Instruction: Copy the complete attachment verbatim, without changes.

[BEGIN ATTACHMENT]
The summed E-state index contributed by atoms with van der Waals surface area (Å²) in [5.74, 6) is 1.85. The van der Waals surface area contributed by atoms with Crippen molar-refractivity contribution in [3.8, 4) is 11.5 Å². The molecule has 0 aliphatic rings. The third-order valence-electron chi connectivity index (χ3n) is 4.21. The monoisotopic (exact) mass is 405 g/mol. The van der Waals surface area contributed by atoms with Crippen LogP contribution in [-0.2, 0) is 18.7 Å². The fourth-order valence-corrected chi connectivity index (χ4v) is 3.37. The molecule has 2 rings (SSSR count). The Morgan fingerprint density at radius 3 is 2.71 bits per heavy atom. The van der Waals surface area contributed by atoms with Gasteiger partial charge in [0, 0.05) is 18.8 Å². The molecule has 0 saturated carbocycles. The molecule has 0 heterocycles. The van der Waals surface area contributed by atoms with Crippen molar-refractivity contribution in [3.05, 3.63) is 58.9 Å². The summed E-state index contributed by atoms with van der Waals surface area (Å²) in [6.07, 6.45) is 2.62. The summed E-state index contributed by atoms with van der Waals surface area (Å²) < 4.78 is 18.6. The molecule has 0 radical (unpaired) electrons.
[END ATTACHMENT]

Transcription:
The summed E-state index contributed by atoms with van der Waals surface area (Å²) in [5.74, 6) is 1.85. The van der Waals surface area contributed by atoms with Crippen molar-refractivity contribution in [3.8, 4) is 11.5 Å². The molecule has 0 aliphatic rings. The third-order valence-electron chi connectivity index (χ3n) is 4.21. The monoisotopic (exact) mass is 405 g/mol. The van der Waals surface area contributed by atoms with Crippen LogP contribution in [-0.2, 0) is 18.7 Å². The fourth-order valence-corrected chi connectivity index (χ4v) is 3.37. The molecule has 2 rings (SSSR count). The Morgan fingerprint density at radius 3 is 2.71 bits per heavy atom. The van der Waals surface area contributed by atoms with Gasteiger partial charge in [0, 0.05) is 18.8 Å². The molecule has 0 saturated carbocycles. The molecule has 0 heterocycles. The van der Waals surface area contributed by atoms with Crippen molar-refractivity contribution in [3.05, 3.63) is 58.9 Å². The summed E-state index contributed by atoms with van der Waals surface area (Å²) in [6.07, 6.45) is 2.62. The summed E-state index contributed by atoms with van der Waals surface area (Å²) < 4.78 is 18.6. The molecule has 0 radical (unpaired) electrons.